Evans looks like the clear starter for coach Lane Kiffin and should help lead an explosive offense even with the Rebels needing to replace Matt Corral. Ole Miss has some absolutely dynamic young players — Evans and USC transfer quarterback Jaxson Dart in the shotgun together looks like a great combination.
Last season at Georgia Tech: 143 carries, 746 yards, 4 TD
Similar story to Evans, although Gibbs could have more internal competition from Trey Sanders and others. Alabama always has a ton of depth thanks to how it recruits, but Gibbs is a former four-star prospect who played great for Georgia Tech over two seasons.
One of the big reasons why Gibbs is going to be on the field a ton? He is one of the nation’s top receiving backs, having combined for 60 receptions for 773 yards and five touchdowns through the air with the Yellow Jackets. Gibbs and Bryce Young are going to be extremely dangerous together.
Last season: 140 carries, 792 yards, 9 TD
This appears to be one of the more set backfields in the SEC. Small led the Volunteers in yards, carries and touchdowns last season, then backup Tiyon Evans transferred to Louisville. Jaylen Wright had a nice freshman season with 409 yards and four touchdowns, so he should have a big role since Tennessee did not take any transfers at the position.
Small rushed for nearly six yards per carry last season and projects to push hard for the 1,000-yard mark as a junior in 2022, teaming with returning starting quarterback Hendon Hooker.
Last season: 130 carries, 910 yards, 9 TD
Yes, A&M lost one of the nation’s best running backs in Isaiah Spiller, who should be an early-round pick in the 2022 NFL Draft. But the Aggies also have one of the sport’s best reserves to elevate into a starting role. Achane’s seven yards per carry was the best mark of any high-volume SEC back.
Achane is just 5-foot-9, 185 pounds, so he might not be a true featured back in terms of receiving 200-plus carries. But he was only 49 carries short of Spiller last season and should be expected to take the leading role, even if he is not a full-on workhorse.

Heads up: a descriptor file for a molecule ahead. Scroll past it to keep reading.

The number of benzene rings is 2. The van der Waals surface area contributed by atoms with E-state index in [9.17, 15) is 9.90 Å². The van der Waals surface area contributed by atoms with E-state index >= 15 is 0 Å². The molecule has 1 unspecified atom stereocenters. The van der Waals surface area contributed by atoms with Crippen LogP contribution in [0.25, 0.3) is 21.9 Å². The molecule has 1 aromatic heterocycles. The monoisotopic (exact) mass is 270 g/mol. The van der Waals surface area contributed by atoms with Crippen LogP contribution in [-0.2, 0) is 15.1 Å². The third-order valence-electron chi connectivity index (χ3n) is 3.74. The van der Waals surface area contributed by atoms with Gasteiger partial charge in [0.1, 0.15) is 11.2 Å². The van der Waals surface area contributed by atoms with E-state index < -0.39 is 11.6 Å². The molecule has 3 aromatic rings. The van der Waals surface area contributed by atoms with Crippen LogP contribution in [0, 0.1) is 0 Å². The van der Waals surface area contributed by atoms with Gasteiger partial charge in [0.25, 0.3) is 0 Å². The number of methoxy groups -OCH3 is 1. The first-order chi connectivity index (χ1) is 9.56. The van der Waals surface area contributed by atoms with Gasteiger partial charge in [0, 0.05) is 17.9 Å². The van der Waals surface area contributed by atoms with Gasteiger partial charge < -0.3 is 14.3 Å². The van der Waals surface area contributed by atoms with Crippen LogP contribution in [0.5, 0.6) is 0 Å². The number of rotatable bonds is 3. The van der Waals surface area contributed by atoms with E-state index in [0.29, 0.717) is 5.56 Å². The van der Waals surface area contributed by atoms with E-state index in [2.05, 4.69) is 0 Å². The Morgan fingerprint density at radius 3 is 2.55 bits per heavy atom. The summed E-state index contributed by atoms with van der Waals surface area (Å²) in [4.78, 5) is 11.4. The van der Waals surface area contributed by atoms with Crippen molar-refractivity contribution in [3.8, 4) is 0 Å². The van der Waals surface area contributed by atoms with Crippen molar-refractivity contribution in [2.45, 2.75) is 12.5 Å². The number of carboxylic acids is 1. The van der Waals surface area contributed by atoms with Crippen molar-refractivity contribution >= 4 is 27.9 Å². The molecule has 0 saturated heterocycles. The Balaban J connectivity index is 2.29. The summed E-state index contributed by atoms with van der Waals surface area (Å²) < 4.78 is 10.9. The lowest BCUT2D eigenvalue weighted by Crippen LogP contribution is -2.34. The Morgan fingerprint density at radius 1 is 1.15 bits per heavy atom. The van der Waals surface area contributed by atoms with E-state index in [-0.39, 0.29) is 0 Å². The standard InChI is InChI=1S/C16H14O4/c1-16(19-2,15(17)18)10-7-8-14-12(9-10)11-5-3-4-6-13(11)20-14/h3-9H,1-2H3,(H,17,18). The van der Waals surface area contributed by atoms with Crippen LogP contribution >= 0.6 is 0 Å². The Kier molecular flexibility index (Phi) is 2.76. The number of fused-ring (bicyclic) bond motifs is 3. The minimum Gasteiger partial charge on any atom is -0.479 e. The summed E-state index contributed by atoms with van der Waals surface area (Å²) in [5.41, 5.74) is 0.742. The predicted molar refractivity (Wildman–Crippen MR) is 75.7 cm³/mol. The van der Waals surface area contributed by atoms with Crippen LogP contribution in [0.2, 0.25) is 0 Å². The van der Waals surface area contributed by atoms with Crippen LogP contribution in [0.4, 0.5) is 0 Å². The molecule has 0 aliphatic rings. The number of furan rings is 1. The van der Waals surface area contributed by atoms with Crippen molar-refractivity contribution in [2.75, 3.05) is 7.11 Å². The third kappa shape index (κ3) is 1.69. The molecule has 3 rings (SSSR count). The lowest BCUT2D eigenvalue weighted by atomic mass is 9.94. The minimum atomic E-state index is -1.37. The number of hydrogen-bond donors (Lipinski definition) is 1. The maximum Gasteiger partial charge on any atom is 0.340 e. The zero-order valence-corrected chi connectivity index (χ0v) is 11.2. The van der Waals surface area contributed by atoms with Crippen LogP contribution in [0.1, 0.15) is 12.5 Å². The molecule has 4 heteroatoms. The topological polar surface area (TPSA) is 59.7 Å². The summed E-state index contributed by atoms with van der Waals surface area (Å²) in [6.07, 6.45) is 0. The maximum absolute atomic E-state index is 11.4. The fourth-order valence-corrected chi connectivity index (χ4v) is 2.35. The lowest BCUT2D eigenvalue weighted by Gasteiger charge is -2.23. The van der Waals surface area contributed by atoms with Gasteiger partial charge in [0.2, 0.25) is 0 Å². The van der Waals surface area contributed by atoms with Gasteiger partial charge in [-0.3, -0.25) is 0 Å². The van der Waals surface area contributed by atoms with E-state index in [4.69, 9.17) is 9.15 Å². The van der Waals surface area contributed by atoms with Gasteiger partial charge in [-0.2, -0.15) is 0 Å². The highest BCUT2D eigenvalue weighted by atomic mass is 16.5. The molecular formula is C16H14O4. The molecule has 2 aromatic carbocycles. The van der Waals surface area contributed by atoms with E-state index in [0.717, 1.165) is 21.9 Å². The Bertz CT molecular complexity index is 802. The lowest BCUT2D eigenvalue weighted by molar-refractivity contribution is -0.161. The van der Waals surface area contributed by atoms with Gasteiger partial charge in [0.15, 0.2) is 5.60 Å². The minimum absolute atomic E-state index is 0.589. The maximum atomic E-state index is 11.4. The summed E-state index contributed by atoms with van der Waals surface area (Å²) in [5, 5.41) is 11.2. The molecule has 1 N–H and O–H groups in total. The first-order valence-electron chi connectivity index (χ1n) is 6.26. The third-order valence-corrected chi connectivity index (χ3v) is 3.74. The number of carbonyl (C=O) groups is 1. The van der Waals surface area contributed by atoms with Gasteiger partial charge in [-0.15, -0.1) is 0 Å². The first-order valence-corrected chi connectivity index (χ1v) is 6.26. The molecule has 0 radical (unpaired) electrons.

Last season: 223 carries, 1,099 yards, 10 TD
It seemed that Bigsby was likely to transfer out of Auburn after last season, but instead he will return to play for embattled head coach Bryan Harsin. Auburn should have one of the SEC’s best backfield tandem between Bigsby and underrated true sophomore Jarquez Hunter, who rushed for 593 yards last season.
Bigsby’s contributions in the passing game probably get overlooked. The former 4-star recruit made 21 receptions for 184 yards in 2021. Incoming four-star freshman Damari Alston could have a shot to get in the mix as well, although Bigsby and Hunter should get the vast majority of the Tigers’ handoffs.
Last season: 225 carries, 1,379 yards, 9 TD
Kentucky will get both of its top two running backs for at least one more season with Rodriguez and Kavosiey Smoke returning, so the Wildcats’ offense has a good chance to keep improving with starting quarterback Will Levis entering his second season with the program. Rodriguez was a huge part of Kentucky’s 10-win season, and he was incredibly efficient considering the heavy workload with 6.1 yards per carry.
It helps that Kentucky is known for its offensive line play. One aspect that Rodriguez and Smoke could improve on is catching the ball out of the backfield, as neither were high-volume receivers a year ago. But it is very fair to say that Rodriguez is the SEC’s top returning running back.